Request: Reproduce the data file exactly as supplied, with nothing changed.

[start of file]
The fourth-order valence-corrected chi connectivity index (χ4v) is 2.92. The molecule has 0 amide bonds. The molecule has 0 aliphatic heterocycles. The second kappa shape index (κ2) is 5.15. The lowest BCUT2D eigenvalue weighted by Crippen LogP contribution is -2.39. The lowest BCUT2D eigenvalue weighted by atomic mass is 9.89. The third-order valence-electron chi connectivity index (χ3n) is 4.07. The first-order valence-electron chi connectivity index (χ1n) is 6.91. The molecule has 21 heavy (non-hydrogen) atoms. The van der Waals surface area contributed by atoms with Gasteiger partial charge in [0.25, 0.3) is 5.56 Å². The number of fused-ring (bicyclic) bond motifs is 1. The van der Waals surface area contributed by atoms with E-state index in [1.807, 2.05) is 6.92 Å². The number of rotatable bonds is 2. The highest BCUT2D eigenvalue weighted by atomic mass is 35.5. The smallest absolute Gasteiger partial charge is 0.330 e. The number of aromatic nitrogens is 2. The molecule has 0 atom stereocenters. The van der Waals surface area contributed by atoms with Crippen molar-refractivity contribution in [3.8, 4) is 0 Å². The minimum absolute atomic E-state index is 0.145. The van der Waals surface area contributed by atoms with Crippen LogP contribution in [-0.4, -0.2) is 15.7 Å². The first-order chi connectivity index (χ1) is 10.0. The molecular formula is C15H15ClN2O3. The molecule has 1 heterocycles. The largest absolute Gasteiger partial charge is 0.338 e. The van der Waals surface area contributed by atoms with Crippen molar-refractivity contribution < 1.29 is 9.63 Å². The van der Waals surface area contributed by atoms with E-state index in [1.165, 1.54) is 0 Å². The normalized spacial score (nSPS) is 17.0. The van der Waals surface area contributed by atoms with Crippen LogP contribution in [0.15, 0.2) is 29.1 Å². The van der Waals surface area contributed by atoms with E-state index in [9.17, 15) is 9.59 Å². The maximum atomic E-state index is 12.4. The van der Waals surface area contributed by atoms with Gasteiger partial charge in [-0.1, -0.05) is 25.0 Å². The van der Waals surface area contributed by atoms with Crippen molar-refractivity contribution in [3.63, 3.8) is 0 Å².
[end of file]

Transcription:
The fourth-order valence-corrected chi connectivity index (χ4v) is 2.92. The molecule has 0 amide bonds. The molecule has 0 aliphatic heterocycles. The second kappa shape index (κ2) is 5.15. The lowest BCUT2D eigenvalue weighted by Crippen LogP contribution is -2.39. The lowest BCUT2D eigenvalue weighted by atomic mass is 9.89. The third-order valence-electron chi connectivity index (χ3n) is 4.07. The first-order valence-electron chi connectivity index (χ1n) is 6.91. The molecule has 21 heavy (non-hydrogen) atoms. The van der Waals surface area contributed by atoms with Gasteiger partial charge in [0.25, 0.3) is 5.56 Å². The number of fused-ring (bicyclic) bond motifs is 1. The van der Waals surface area contributed by atoms with E-state index in [1.807, 2.05) is 6.92 Å². The number of rotatable bonds is 2. The highest BCUT2D eigenvalue weighted by atomic mass is 35.5. The smallest absolute Gasteiger partial charge is 0.330 e. The number of aromatic nitrogens is 2. The molecule has 0 atom stereocenters. The van der Waals surface area contributed by atoms with Crippen molar-refractivity contribution in [3.8, 4) is 0 Å². The minimum absolute atomic E-state index is 0.145. The van der Waals surface area contributed by atoms with Crippen LogP contribution in [-0.4, -0.2) is 15.7 Å². The first-order chi connectivity index (χ1) is 10.0. The molecular formula is C15H15ClN2O3. The molecule has 1 heterocycles. The largest absolute Gasteiger partial charge is 0.338 e. The van der Waals surface area contributed by atoms with Crippen molar-refractivity contribution < 1.29 is 9.63 Å². The van der Waals surface area contributed by atoms with E-state index in [1.165, 1.54) is 0 Å². The normalized spacial score (nSPS) is 17.0. The van der Waals surface area contributed by atoms with Crippen LogP contribution in [0.15, 0.2) is 29.1 Å². The van der Waals surface area contributed by atoms with E-state index in [9.17, 15) is 9.59 Å². The maximum atomic E-state index is 12.4. The van der Waals surface area contributed by atoms with Gasteiger partial charge in [-0.1, -0.05) is 25.0 Å². The van der Waals surface area contributed by atoms with Crippen molar-refractivity contribution in [3.63, 3.8) is 0 Å².